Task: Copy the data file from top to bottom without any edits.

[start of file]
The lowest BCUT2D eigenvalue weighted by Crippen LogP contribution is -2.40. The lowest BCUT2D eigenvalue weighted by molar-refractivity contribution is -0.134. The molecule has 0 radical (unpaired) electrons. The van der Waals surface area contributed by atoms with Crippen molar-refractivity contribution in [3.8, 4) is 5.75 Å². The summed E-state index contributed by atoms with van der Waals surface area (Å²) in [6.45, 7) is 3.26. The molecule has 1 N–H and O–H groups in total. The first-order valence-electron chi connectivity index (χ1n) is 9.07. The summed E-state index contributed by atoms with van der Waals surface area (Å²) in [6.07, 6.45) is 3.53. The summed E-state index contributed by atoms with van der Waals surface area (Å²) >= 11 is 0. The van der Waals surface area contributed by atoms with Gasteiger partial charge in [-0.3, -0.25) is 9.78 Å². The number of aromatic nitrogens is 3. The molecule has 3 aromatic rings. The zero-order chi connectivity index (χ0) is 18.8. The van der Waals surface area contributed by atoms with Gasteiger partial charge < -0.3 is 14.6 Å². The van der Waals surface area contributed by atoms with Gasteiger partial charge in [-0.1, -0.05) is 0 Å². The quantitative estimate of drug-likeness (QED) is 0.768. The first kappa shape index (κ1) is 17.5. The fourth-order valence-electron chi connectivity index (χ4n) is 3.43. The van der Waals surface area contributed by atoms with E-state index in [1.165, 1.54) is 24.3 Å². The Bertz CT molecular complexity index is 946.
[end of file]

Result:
The lowest BCUT2D eigenvalue weighted by Crippen LogP contribution is -2.40. The lowest BCUT2D eigenvalue weighted by molar-refractivity contribution is -0.134. The molecule has 0 radical (unpaired) electrons. The van der Waals surface area contributed by atoms with Crippen molar-refractivity contribution in [3.8, 4) is 5.75 Å². The summed E-state index contributed by atoms with van der Waals surface area (Å²) in [6.45, 7) is 3.26. The molecule has 1 N–H and O–H groups in total. The first-order valence-electron chi connectivity index (χ1n) is 9.07. The summed E-state index contributed by atoms with van der Waals surface area (Å²) in [6.07, 6.45) is 3.53. The summed E-state index contributed by atoms with van der Waals surface area (Å²) >= 11 is 0. The van der Waals surface area contributed by atoms with Gasteiger partial charge in [-0.3, -0.25) is 9.78 Å². The number of aromatic nitrogens is 3. The molecule has 3 aromatic rings. The zero-order chi connectivity index (χ0) is 18.8. The van der Waals surface area contributed by atoms with Gasteiger partial charge < -0.3 is 14.6 Å². The van der Waals surface area contributed by atoms with Gasteiger partial charge in [-0.1, -0.05) is 0 Å². The quantitative estimate of drug-likeness (QED) is 0.768. The first kappa shape index (κ1) is 17.5. The fourth-order valence-electron chi connectivity index (χ4n) is 3.43. The van der Waals surface area contributed by atoms with E-state index in [1.165, 1.54) is 24.3 Å². The Bertz CT molecular complexity index is 946.